Google Upgrades Ad Exchange | SalesAndMarketing.com
LinkedIn  Twitter  YouTube  Facebook

Google Upgrades Ad Exchange

The service is designed to match buyers and sellers of online ad space in a real-time marketplace

Google is taking the wraps off its overhauled ad exchange, which it sees as a key part of the effort to reinvent online display advertising.

The DoubleClick Ad Exchange is designed to operate like the New York Stock Exchange, matching buyers and sellers of online ad space in a real-time marketplace. Buyers, in this case ad networks or agency networks, bid on an impression-by-impression basis for inventory that publishers make available. Google will create liquidity in the exchange by linking it to its AdWords ad system and AdSense publisher platform.

The exchange will compete with others. Yahoo purchased Right Media in 2005, which up to now has been the leader among such services. Microsoft bought AdECN in 2007.

Google paints the effort as part of a broader push to reinvigorate display advertising, which has suffered anemic click rates, low prices and high costs for running campaigns.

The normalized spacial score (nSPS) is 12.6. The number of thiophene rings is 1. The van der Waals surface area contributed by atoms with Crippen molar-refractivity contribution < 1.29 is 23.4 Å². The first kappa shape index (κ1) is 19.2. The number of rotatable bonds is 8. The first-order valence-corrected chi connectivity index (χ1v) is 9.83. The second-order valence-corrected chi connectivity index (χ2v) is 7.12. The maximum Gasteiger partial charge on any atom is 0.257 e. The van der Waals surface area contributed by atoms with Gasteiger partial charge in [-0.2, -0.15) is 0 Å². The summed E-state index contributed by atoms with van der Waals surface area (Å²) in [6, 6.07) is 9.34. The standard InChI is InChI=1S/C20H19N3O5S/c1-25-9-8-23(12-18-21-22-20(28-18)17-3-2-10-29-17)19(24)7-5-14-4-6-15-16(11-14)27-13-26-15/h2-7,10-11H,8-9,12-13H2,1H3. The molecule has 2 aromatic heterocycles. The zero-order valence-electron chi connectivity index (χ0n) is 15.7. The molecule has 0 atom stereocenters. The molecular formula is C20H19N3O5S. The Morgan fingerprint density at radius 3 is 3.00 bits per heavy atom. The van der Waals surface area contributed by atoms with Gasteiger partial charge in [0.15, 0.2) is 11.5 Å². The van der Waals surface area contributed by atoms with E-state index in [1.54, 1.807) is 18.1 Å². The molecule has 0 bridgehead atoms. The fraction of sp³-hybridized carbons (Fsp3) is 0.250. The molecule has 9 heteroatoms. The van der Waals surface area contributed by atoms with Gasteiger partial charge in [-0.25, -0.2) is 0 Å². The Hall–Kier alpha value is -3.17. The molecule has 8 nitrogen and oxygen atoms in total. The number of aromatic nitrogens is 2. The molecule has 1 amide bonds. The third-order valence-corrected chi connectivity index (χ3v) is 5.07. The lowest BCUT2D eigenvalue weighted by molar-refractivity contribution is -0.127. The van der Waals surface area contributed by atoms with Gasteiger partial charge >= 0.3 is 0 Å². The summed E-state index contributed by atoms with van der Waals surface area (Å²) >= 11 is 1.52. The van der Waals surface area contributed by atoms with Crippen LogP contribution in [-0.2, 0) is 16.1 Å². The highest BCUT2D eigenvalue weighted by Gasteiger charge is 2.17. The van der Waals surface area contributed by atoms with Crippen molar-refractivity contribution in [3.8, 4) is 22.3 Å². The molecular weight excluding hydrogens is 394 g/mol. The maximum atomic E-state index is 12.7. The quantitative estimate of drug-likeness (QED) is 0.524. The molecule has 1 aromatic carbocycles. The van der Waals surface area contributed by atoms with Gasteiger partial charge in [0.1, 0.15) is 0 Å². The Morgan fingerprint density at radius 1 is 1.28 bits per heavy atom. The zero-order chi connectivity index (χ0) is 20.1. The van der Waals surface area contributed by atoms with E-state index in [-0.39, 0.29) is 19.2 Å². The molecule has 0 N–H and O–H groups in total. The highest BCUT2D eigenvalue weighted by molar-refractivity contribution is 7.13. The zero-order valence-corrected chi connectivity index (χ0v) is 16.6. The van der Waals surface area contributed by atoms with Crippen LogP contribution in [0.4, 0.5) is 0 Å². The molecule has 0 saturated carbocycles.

"Display advertising, despite the fact that it's been around for over a decade, is still not living up to its potential," said Neal Mohan, vp of product management at Google.

The combination of higher-end inventory from DoubleClick publishers and AdSense could make the exchange a leader, said Curt Hecht, president of the VivaKi Nerve Center, a Publicis Groupe digital unit.

"Google is bringing in their long tail of publishers," he said. "That's going to give them tremendously more reach and scale."

VivaKi will have a seat on the exchange, but it also operates a private exchange, built off Google technology, for top-tier publishers to submit their inventory to match up with Publicis' clients.

Google said "most" of the top 25 U.S. ad networks have seats on the exchange, along with agency groups set up to aggregate audiences.

The exchange and any response from Google rival Microsoft could mean agencies will become less dependent on ad networks as they go directly to exchanges to buy large swathes of Internet ad inventory, Hecht said.

"The big question becomes how many buyers go onto it and how much inventory goes through it," he said.

Publishers like About.com, News International and Sky Digital Media will contribute inventory to the exchange, according to Google. While many top publishers have complained that trading mechanisms have devalued their ad space, the marketplace should counteract that by providing a truer picture of demand, Mohan said.

"By definition, this is designed to increase the yield of their inventory," he said.

— Nielsen Business Media